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    Introduction of beer affected by the quality of auxiliary materials

    Release time:2022-02-15 09:02    Views


    The British Food Standards Association defines yantai beer brewing excipients as "any carbohydrate source that can produce wort other than malted barley". Obviously, the range of raw materials in this definition is quite wide, and this paper is limited to the solid excipients commonly used in saccharification chambers.

    Excipients have been satisfactorily accepted, but this is largely based on the practice of replacing part of the malt with cheaper or more readily available carbohydrate sources. Excipients used convincing traceability is happened during world war ii, at that time, the shortage of fuel and is made of wheat and barley to find an alternative to the raw material, and in some cases, had disastrous results in terms of quality, and other cases, due to the use of these materials quality contribution resulted in the postwar preserving and converted to normal use.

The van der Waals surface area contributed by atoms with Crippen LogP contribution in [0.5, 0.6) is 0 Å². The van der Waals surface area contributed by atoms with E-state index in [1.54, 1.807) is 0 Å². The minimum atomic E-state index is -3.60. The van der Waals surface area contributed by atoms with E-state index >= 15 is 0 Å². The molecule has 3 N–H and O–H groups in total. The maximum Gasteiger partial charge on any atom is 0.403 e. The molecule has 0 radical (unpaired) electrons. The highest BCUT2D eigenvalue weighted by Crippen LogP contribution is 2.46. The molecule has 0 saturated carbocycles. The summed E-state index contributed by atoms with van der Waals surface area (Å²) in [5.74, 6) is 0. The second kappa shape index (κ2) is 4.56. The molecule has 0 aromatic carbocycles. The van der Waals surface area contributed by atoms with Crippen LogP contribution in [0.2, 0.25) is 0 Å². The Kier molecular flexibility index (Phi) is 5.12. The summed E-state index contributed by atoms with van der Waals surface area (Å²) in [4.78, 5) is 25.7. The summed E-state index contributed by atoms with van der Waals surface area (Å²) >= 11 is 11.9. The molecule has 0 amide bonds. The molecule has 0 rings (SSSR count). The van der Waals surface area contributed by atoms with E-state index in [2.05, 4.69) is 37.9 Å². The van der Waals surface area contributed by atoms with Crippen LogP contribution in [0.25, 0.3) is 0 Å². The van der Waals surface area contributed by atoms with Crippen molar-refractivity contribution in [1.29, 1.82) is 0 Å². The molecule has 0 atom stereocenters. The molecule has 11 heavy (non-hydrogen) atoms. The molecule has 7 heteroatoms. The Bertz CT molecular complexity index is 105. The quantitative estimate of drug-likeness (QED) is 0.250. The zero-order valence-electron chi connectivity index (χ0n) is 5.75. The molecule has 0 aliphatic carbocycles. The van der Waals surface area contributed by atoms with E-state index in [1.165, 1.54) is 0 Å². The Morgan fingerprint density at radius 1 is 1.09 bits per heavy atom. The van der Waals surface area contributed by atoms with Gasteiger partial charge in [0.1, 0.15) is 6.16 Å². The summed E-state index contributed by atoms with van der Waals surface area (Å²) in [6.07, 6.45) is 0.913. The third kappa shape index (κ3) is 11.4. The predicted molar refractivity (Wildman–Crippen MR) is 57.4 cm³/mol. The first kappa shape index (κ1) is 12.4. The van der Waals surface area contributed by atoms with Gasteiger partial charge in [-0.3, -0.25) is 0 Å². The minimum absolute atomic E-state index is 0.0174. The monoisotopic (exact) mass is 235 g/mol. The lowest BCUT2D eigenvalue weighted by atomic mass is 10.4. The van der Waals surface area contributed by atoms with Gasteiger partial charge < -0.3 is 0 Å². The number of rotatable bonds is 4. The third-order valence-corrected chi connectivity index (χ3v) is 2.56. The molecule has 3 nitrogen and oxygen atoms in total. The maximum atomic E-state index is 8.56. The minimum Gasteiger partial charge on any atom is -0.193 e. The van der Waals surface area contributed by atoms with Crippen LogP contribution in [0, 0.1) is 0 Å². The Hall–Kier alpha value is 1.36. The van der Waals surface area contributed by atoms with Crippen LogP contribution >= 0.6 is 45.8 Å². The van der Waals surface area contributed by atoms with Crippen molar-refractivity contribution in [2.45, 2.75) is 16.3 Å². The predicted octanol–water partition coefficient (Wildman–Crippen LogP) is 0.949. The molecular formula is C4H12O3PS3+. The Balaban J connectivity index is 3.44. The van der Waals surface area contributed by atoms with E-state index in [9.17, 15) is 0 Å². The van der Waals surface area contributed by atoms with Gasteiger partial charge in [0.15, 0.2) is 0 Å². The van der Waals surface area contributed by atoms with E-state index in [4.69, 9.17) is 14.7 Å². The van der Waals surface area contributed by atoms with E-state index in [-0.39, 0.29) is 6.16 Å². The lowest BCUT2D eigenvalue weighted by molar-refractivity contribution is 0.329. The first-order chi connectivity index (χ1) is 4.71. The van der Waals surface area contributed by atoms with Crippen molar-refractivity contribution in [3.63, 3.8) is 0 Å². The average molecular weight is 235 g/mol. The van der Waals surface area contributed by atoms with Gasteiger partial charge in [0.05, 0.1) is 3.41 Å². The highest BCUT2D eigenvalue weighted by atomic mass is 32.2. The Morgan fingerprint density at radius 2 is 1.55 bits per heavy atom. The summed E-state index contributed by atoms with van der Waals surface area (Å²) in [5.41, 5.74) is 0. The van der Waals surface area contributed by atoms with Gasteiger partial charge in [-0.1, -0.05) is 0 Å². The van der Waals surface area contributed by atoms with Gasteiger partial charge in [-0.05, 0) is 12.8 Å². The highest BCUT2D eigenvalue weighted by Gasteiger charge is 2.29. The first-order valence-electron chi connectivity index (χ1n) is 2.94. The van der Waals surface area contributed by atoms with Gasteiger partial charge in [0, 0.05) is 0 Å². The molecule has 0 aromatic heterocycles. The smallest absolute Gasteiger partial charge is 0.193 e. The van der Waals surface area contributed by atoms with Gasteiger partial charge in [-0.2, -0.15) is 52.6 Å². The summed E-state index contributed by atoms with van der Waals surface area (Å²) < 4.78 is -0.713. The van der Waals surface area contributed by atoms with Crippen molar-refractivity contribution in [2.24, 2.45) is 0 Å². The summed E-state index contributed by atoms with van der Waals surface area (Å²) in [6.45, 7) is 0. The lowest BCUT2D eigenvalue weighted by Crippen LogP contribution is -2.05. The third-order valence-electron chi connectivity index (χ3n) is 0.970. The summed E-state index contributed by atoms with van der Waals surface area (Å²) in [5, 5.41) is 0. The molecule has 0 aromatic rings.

The fact that using Yantai beer ingredients has the economic advantage over malt is attractive to some brewers, but completely unacceptable to others. As a result, the use of excipients today varies widely, from a total ban in Bavaria to a high 40-50% in the US and Australia, and in the UK excipients currently replace malt in 20-25% of cases.

    Traditionally, accessories can be divided into two categories: main accessories, secondary accessories. Among them, the main excipients currently used are: corn, rice, barley, wheat, sorghum, sugar. The first major excipient to be considered is undoubtedly corn.

    Although whole corn has a solid shell and germ composition, good treatment separates and removes these parts, producing starch-rich granules suitable for beer brewing. These processing methods of yantai beer excipients include wet crushing to produce husks, germ and corn kernels. The yield of corn meal is about 55% by weight of the raw corn treated, and the economic viability of corn treatment depends on the production of high-priced by-products such as corn oil.